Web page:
Balance Sheets Matter, and Adelphia's Is on the Mend

The cable outfit's stock is the cheapest in its sector, and it looks like a winner.
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Editor's Note: Brett Messing's column runs exclusively on RealMoney.com; this is a special free look at his column. For a free trial subscription to RealMoney.com, click here. This article was published Nov. 19 on RealMoney.

There is nothing worse than riding a stock down to zero. It is mathematically difficult for even a diversified portfolio of stocks to absorb the debilitating effect of the total loss of capital from an individual holding.

Fortunately, no one ever owned, or owns up to having owned,

Exodus

(EXDSQ)

,

Teligent

(TGNTQ)

,

Winstar

or

Polaroid

(PRD)

. It reminds me of a 1964 Gallup poll that asked people whom they voted for in the excruciatingly close 1960 election between Kennedy and Nixon. According to the poll, 78% of the country's electorate voted for Kennedy. Don't be a liar. Learn from your mistakes. The bottom line is that balance sheets matter.

While I am on a roll, I would like to offer up another ludicrously obvious observation. Stocks with weakening balance sheets tend to go down, while stocks with strengthening balance sheets tend to go up. Some of our biggest winners have come from investing in companies right after significant -- and apparently dilutive -- financings that strengthened balance sheets. As an example, we were big buyers of

Lucent

(LU)

this summer after it executed a billion-dollar convertible preferred offering. The stock has appreciated approximately 30% since then.

Opportunity might be once again knocking at our door.

Adelphia Communications

(ADLAC)

is a great balance-sheet improvement play. The company owns and operates cable systems. In fact, Adelphia is my cable provider in Los Angeles. On Nov. 9, the company raised $1.1 billion through an equity and convertible financing. Importantly, Adelphia's founders, the Rigas family, bought 7.5 million shares and $50 million in convertible preferred stock.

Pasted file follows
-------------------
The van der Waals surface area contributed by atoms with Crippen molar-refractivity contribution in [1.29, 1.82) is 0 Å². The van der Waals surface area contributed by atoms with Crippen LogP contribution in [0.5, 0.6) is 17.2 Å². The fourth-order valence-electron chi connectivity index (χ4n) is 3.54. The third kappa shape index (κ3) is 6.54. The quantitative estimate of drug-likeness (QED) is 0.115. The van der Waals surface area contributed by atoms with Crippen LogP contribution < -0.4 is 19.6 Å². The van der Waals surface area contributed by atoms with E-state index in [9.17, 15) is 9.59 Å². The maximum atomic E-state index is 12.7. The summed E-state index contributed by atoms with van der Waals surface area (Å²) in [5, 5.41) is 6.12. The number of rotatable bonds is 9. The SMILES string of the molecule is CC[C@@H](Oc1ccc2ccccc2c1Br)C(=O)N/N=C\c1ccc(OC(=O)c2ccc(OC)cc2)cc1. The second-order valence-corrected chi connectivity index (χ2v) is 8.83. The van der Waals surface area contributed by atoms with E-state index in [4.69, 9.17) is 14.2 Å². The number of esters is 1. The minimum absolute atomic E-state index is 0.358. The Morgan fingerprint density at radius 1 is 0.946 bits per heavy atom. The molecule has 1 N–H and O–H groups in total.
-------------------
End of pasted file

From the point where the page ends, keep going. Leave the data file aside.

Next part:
The company is also spinning off

Adelphia Business Solutions

(ABIZ)

, its underfinanced competitive local exchange (CLEC) unit, which will further remove $1.4 billion of debt and $300 million of preferred stock from its balance sheet. During the last year Adelphia Communications stock has underperformed the cable sector because of concerns about its balance sheet and its association with Adelphia Business. Now in one fell swoop, both concerns have been addressed. As a point of interest, the stock peaked at $70 in March 2000, and its 52-week low is $18.76.

Held Up With Cable
Adelphia Communications is looking up

We are bullish on the cable business, and Adelphia Communications is the cheapest stock in the sector at 11.3 times 2002 estimated earnings before interest, taxes, depreciation and amortization, or EBITDA. We expect the company's revenue growth rate to accelerate from 11% and 12.5% and its EBITDA growth rate to accelerate from 10.5% to 13%.

Moreover, digital and data subscriber additions continue to come in ahead of plan. Anecdotally, high-speed cable access seems to be crushing digital subscribe lines, or DSL, in Los Angeles. As an earlier adopter (my parents had a Betamax VCR), I have DSL with

Verizon

(VZ) - Get Report

. The quality of the service is good, but the installation process was abysmal. With high-speed access still in its infancy, this product represents a great growth opportunity for Adelphia Communications.

From a trading standpoint, the secondary equity offering on Nov. 9 was priced at a discount of $1.87 from the last sale. The offering price of $21.50 did not hold because of short-selling pressure from convertible arbitragers who purchased the preferred stock. The shorting selling pressure seems to be abating, and we expect a couple of points run from the stock in the short term. Longer term, we think that Adelphia Communications will be a big winner for us.

Get into the improving-balance-sheet game. It will treat you well.

Brett Messing is partner of Oscar Capital Management LLC, an investment adviser that is based in New York and Los Angeles, registered with the SEC and has approximately $1 billion in assets. At the time of publication, Oscar Capital and its clients were long Lucent, Verizon and Adelphia Communications though positions may change at any time. Under no circumstances does the information in this column represent a recommendation to buy or sell stocks. Messing appreciates your feedback and invites you to

send it along.